This latter is due to the fact that most cuts are faked by using a binary chemical, half of which is on the skin and the other half on the fake knife. When they combine, they turn red.

I've seen far too many factual or continuity errors to even remember—literally thousands. Sometimes you just have to shake your head and move on. Dwelling upon them can drive you batty.
 
  • #6
JaredJames
2,817
22
Best place I've found:

www.moviemistakes.com

Aside from the annoying ads, they have the best collection of mistakes. Although they do spoil a lot of films for me. Anytime I see a new one I have to look it up and see what people have put.
 
  • #7
nismaratwork
353
0
While watching Sanctuary Season 2, Episode 9, "Penance," I saw three potentially dangerous blunders in one scene!

Faux pas: When the girl was shot, the guy said, "we've got to get the bullet out or you'll bleed to death." Adding injury, he used a fairly large pocket knife!

Truth: Upon entry into the human body, bullets are fairly warm. How warm depends on the calibur, but they're upwards of 180 deg and more, which is relatively sterile, so "getting the bullet out to prevent infection" is bogus. The best bet is leaving it in until you get to a hospital, where your system can be monitored and kept stable during removal of the bullet and any shrapnel. The other issue is that they tend to leave a fair amount of tissue damage, but the body's response to trauma is to swell the tissue, effectively acting as pressue which aids to reduce bleeding and allowing clotting to take place. As for the area immediately surrounding the bullet, the best pressure is coming from the bullet itself. Removing it removes that pressure, reinjures the tissue, breaks clots, and results in significantly more bleeding than leaving it in place. The correct answer is to leave it in!

Faux pas: When the girl stopped breathing due to the pain (hey, it's possible, due to shock), he administered CPR, but left out the cardio part. Just did the mouth to mouth, and failed to check for a pulse.

Truth: This is much the reverse of modern CPR, at least one technique of which no longer requires. mouth to mouth. Thirty years ago it was 5:1 (compressions/breath). About fifteen years ago it was 15:2. Now it's 30:2 (ILCOR), though some medical institutions are sticking with the 15:2, and others advocate compression-only resuscitation, as ventilation continues to occur with chest compression. Best bet is to follow ILCOR or the Red Cross' guidance. If you don't know CPR, take a class. Taught at least one Saturday a month at several locations near you.

Faux pas: The girl, shot, exhausted from adrenaline overload, closed her eyes. The guy kept talking to her to keep her awake.

Truth: This falsehood comes from a doctor's/nurse's need to periodically evaluate patients for responsiveness. It's actually a delicate balance, as patients also need to sleep, particularly after various forms of trauma. Even something as simple as my scratching my cornea last Saturday resulted in my sleeping ten hours out of twenty four, broken up between my usual seven hours and an additional three-hours a day in the form of a nap! I usually just sleep the seven hours. The fact is, sleep is one of the best forms of therapy for a patient. All sorts of healing occurs, and at significantly faster rates, when one is sleeping than when one is awake, and this goes double for head trauma victims. Yes, doctors need to evaluate responsiveness, but they can do something about it if a victim is sliding under. We can't. Best thing to do if someone who is injured wants to sleep is to let them sleep.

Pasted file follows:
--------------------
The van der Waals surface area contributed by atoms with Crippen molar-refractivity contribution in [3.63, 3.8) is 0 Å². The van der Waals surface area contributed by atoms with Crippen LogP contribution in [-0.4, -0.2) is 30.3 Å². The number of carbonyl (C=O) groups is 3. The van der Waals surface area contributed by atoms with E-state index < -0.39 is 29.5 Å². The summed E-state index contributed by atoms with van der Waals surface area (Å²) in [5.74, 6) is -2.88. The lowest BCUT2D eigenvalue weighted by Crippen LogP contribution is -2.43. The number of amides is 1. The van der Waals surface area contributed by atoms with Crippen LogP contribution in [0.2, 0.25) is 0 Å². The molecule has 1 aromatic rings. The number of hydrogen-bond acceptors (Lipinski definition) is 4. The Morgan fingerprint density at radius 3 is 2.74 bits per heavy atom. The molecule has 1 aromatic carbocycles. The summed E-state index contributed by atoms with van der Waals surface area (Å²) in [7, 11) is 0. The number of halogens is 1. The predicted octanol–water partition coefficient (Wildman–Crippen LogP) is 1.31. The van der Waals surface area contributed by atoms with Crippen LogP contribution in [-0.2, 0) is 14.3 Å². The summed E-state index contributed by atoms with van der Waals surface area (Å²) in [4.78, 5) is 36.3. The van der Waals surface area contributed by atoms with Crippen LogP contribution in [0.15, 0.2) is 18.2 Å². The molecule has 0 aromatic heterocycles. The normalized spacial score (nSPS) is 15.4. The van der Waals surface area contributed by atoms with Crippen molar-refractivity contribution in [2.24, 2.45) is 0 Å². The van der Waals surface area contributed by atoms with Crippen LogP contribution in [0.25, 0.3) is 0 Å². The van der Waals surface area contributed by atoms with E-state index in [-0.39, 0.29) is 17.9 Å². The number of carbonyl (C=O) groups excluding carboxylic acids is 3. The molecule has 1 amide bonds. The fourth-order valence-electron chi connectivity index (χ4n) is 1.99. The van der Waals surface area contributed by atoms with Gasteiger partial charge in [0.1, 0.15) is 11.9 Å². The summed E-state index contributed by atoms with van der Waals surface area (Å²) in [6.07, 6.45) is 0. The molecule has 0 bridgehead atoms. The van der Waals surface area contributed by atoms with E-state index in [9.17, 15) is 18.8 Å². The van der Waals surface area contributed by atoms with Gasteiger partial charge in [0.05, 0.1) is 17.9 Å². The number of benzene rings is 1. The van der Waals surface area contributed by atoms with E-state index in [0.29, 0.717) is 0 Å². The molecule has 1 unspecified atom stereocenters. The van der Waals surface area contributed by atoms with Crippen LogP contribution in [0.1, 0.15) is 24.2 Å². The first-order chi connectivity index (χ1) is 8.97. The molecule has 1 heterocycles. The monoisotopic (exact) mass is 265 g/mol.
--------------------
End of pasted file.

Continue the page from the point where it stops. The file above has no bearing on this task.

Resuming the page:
Thoughts? Comments?

And please add your own faux pas excerpts from Hollywood! Hopefully the writers will read this page and use it as a resource of what NOT to do, as well as what to include that's actually correct. I do know some TV shows bend over backwards to break down the falsehoods that are floating out there instead of negligently perpetuating them.

This sounds like a carefully concocted plan to ensure secondary infection, then suck her face a bit. There was a time (med-school) when these kinds of things drove me insane, but after a while you just let it go. I also enjoy research into NBC (not the network) weapons and their effects, which are usually butchered in movies and TV. Another fine example that drives me nuts to this day are: Flamethrowers!

1.) I CAN TELL THAT'S PROPANE... and not thickened fuel.
2.) Modern throwers have impressive range, and will bounce around some corners... but in movies they have to use crop-burners (usually for sugarcane), and they are rather different.
3.) Inevitably, the tank(s) are shot with a handgun, and the soldier/criminal/hero/terrorist EXPLODES. Wow, I didn't realize everyone carried incendiary rounds in their pistol, and knew to shoot the fuel tank and not the nitrogen tank.

That... is ONE weapon. Another great medical one is the "injection anywhere in the body..." myth.

1.) In a truly unlikely "asylum" somebody becomes violent and the doctor appear with a preloaded syringe and gives them an IM (IntraMuscular) injection and within seconds... calm returns. *rubs temples*
2.) Every other iteration of the IM injection of sedative, from blowgun darts on.

And many mooooooore...